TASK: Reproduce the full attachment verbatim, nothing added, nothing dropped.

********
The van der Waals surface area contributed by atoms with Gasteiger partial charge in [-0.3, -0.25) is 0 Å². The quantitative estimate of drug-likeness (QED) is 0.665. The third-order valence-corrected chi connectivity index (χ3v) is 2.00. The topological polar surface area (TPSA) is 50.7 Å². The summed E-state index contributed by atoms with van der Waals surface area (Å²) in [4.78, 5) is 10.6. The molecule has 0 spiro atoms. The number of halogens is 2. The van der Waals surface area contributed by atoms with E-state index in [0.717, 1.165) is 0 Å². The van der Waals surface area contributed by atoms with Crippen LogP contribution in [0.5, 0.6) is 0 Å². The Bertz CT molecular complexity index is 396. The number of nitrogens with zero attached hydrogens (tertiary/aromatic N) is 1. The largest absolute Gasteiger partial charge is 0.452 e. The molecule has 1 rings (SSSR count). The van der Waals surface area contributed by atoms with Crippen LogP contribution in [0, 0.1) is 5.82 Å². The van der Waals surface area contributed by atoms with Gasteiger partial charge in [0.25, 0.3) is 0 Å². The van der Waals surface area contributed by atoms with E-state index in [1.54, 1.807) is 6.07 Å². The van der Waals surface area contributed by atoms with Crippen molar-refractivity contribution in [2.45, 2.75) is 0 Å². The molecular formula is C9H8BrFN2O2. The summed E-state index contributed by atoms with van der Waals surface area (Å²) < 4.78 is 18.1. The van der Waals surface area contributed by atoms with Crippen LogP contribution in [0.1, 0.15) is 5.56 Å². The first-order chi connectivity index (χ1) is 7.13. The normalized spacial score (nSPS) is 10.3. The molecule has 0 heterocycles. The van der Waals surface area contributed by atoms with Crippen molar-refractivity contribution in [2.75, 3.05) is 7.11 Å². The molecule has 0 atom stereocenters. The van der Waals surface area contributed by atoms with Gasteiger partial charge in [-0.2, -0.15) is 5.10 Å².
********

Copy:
The van der Waals surface area contributed by atoms with Gasteiger partial charge in [-0.3, -0.25) is 0 Å². The quantitative estimate of drug-likeness (QED) is 0.665. The third-order valence-corrected chi connectivity index (χ3v) is 2.00. The topological polar surface area (TPSA) is 50.7 Å². The summed E-state index contributed by atoms with van der Waals surface area (Å²) in [4.78, 5) is 10.6. The molecule has 0 spiro atoms. The number of halogens is 2. The van der Waals surface area contributed by atoms with E-state index in [0.717, 1.165) is 0 Å². The van der Waals surface area contributed by atoms with Crippen LogP contribution in [0.5, 0.6) is 0 Å². The Bertz CT molecular complexity index is 396. The number of nitrogens with zero attached hydrogens (tertiary/aromatic N) is 1. The largest absolute Gasteiger partial charge is 0.452 e. The molecule has 1 rings (SSSR count). The van der Waals surface area contributed by atoms with Crippen LogP contribution in [0, 0.1) is 5.82 Å². The van der Waals surface area contributed by atoms with Gasteiger partial charge in [0.25, 0.3) is 0 Å². The van der Waals surface area contributed by atoms with E-state index in [1.54, 1.807) is 6.07 Å². The van der Waals surface area contributed by atoms with Crippen molar-refractivity contribution in [2.45, 2.75) is 0 Å². The molecular formula is C9H8BrFN2O2. The summed E-state index contributed by atoms with van der Waals surface area (Å²) < 4.78 is 18.1. The van der Waals surface area contributed by atoms with Crippen LogP contribution in [0.1, 0.15) is 5.56 Å². The first-order chi connectivity index (χ1) is 7.13. The normalized spacial score (nSPS) is 10.3. The molecule has 0 heterocycles. The van der Waals surface area contributed by atoms with Crippen molar-refractivity contribution in [2.75, 3.05) is 7.11 Å². The molecule has 0 atom stereocenters. The van der Waals surface area contributed by atoms with Gasteiger partial charge in [-0.2, -0.15) is 5.10 Å².